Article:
There were games two seasons ago, Wild winger Jason Zucker would score a couple goals and chip in an assist, productivity that stoked the best output of his career, but he felt awful on the ice.
“And then this year, you play the best game in your life and you are minus-three and no points,” Zucker said. “So it’s funny how it works that way sometimes.”
Zucker wasn’t the only Wild veteran to experience a drop-off that helped fuel the team’s offensive struggles, woes that flared when the team was shut out in its final two games to end the season mired in a scoreless skid of 124 minutes, 49 seconds.
Management plans to tackle the problem and while the attempted fix — whether via trade or free agency — is likely to determine how successful this offseason is for the Wild, an internal boost is also a possibility that could pave the way for a bounce-back performance in 2019-20.
“It’s just about making sure that we, as individuals, take the summer to be better players and come back ready to go,” Zucker said.
Bringing in outside help looks like the easiest way to jump-start the Wild offense after it accumulated the fifth-fewest goals in the NHL (210) and boasted only five players who eclipsed 10 goals. One was defenseman Matt Dumba, who didn’t play since mid-December after he suffered a torn pectoral muscle.
The NHL-leading Tampa Bay Lightning had 11 players score at least 10, while the Colorado Avalanche — which secured the final playoff berth in the Western Conference — had 10.
“It’s hard to sit here and say nothing needs to change when you miss the playoffs and when you’re almost 30th in the league in scoring,” winger Zach Parise said. “I’d sound like an idiot standing up here saying that nothing needs to change. I’m sure everyone’s got their opinions on what that is and what direction that needs to go. But we can’t continue the way things ended this year.”
Still, a spike from the usual go-to forwards would help. And the Wild’s offensive leaders believe an increase is doable.
“Anything less than [30 goals] for me is a down year and a disappointment,” Zucker said.
With 21, Zucker fell short of that target — and finished 12 goals shy of the career-high 33 that he registered in 2017-18.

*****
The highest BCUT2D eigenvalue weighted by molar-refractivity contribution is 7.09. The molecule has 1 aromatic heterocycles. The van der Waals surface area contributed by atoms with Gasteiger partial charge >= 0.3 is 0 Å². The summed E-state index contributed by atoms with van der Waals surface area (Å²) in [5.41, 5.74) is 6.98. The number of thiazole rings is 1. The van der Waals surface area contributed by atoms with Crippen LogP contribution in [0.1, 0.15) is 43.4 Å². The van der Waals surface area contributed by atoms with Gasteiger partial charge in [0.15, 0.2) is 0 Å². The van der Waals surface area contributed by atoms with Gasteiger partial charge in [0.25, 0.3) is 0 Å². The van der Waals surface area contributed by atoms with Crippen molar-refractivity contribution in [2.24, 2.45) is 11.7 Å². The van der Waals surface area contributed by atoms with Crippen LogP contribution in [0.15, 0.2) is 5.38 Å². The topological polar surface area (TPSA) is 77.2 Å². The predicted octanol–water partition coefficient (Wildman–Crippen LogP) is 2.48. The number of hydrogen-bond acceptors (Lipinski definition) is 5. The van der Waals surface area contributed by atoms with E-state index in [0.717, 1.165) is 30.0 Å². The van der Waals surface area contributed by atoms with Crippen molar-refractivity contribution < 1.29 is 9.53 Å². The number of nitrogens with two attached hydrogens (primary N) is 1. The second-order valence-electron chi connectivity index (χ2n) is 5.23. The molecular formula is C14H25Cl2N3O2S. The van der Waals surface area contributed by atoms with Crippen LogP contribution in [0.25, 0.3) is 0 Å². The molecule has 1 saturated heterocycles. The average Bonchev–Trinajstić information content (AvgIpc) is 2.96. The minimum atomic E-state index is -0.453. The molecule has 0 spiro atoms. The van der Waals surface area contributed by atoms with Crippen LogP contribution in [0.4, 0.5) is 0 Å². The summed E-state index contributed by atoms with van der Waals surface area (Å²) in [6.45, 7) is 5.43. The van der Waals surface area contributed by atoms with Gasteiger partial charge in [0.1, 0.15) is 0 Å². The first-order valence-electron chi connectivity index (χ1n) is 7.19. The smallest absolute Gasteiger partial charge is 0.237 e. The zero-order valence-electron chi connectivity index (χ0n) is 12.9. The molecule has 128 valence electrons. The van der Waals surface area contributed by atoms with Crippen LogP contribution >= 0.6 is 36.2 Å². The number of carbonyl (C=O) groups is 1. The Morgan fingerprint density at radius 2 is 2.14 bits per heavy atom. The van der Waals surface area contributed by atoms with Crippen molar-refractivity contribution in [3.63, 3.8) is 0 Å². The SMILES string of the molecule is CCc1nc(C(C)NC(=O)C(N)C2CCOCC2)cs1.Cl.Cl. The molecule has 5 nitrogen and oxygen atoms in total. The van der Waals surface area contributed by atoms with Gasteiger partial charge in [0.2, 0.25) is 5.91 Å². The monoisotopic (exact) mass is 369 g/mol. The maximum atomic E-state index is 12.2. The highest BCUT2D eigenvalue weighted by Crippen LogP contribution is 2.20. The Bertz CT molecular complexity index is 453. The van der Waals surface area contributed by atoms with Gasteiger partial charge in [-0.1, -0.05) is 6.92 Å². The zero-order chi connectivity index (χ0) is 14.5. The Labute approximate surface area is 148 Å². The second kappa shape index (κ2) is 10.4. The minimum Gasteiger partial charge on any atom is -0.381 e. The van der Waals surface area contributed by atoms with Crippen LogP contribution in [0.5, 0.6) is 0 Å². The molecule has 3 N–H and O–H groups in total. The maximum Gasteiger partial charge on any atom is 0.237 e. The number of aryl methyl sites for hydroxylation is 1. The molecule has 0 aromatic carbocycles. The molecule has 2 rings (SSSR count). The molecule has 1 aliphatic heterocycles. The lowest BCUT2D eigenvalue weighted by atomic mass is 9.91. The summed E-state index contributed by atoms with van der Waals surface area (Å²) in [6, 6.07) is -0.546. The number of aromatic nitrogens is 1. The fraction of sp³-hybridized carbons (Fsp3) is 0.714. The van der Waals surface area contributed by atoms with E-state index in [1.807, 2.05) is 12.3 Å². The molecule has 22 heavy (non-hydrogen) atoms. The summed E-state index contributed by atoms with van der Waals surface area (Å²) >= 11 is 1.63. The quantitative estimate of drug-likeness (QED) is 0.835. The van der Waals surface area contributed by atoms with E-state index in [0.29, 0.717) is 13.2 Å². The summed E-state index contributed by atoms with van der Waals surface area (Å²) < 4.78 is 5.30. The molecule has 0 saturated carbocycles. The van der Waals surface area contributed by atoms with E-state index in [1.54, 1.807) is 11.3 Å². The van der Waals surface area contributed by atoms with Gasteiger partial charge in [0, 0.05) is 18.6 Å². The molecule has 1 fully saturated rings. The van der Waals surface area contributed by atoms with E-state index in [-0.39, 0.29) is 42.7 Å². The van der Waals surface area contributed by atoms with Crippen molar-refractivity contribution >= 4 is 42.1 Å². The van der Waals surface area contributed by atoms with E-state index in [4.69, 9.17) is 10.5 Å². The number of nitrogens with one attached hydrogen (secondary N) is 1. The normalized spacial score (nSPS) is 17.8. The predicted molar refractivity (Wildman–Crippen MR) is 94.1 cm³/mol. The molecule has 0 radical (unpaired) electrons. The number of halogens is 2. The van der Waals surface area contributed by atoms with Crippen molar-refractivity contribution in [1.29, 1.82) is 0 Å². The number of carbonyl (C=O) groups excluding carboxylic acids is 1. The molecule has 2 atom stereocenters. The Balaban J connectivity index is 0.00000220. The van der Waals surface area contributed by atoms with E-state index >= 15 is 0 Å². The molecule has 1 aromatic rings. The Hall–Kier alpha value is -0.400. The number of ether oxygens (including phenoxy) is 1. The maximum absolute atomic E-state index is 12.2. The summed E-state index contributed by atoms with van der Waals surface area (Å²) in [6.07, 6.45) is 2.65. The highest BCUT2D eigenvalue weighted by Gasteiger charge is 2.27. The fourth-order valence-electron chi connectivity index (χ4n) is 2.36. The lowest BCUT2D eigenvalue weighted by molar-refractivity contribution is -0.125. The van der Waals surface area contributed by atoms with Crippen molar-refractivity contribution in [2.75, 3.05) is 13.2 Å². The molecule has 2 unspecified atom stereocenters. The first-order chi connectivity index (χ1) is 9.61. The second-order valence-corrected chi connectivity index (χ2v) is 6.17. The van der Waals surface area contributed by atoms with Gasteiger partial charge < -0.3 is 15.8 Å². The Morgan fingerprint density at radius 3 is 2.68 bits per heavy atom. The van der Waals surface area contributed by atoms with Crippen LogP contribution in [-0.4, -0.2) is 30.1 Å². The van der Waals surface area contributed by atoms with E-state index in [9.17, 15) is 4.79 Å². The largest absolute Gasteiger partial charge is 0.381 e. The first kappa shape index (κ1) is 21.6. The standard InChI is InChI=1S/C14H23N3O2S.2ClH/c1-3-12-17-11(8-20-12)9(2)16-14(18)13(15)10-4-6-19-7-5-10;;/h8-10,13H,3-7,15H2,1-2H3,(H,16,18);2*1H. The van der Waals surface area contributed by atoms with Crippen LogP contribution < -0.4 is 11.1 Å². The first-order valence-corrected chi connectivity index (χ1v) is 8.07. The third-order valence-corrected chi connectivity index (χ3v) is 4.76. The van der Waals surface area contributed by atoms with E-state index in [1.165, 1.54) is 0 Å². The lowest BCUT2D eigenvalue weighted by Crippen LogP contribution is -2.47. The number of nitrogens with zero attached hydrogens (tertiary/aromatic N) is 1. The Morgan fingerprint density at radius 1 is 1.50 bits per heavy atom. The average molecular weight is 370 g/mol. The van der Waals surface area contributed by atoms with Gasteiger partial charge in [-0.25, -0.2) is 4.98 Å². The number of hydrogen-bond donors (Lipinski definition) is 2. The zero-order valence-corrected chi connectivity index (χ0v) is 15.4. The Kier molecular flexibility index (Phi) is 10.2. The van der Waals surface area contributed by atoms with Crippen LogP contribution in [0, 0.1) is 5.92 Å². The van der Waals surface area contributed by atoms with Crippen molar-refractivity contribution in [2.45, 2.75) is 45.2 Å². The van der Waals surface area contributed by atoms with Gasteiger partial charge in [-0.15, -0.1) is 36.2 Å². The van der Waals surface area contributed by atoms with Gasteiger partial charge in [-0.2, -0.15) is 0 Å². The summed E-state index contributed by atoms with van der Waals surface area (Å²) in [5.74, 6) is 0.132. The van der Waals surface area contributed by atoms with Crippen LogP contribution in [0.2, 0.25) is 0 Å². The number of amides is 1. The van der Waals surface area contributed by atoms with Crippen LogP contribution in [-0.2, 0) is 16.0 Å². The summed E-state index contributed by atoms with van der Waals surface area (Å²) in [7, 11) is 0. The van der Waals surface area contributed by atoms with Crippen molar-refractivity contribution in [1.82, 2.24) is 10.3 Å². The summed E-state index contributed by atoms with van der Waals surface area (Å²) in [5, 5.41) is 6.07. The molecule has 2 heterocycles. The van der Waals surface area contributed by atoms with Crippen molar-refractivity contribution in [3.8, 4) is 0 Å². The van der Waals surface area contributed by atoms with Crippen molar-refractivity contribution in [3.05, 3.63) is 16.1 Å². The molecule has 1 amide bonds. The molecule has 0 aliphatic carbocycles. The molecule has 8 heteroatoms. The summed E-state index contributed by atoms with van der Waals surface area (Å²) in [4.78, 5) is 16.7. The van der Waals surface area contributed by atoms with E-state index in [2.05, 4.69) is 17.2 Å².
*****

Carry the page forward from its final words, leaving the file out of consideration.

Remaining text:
Zucker will focus on the details that help him execute this summer, but it’s unclear if he will try for a better encore with the Wild since he looks like a bona fide trade candidate after almost getting moved during the season.
“The more that you’ve worked on those things in the summer, the better off you’re going to be and the more chances you’re going to have to score goals,” Zucker said.
No player on the Wild experienced a larger decline in 2018-19 than veteran center Eric Staal, who finished with 22 goals after scoring 42 the previous campaign.
Staal, 34, feels somewhere in the middle of the two numbers would be encouraging, and Wild coach Bruce Boudreau anticipates Staal returning with “a vengeance” after signing a two-year, $6.5 million extension in February.
“Confidence and goal-scoring wise, it wasn’t at the level or as high as it was the year before and that can happen,” Staal said.
“I still know that I can produce and score. … We’ll just try and make sure everyone’s engaged and ready to go next year, and I’ll try and be one of those guys, too.”
Parise paced the team with 28 goals despite missing eight games because of leg injuries, and he is also sure he can beat that mark.
“There’s a lot of room for improvement,” Parise said.
How much progress the entire team, which was shut out 11 times, accomplishes will be key, particularly when it comes to the standings.
“You hope that it’s not going to be something where it’s a few years of taking it on the chin and missing playoffs,” Parise said. “You hope that we can rebound right away and be a competitive team to get back in the playoffs.”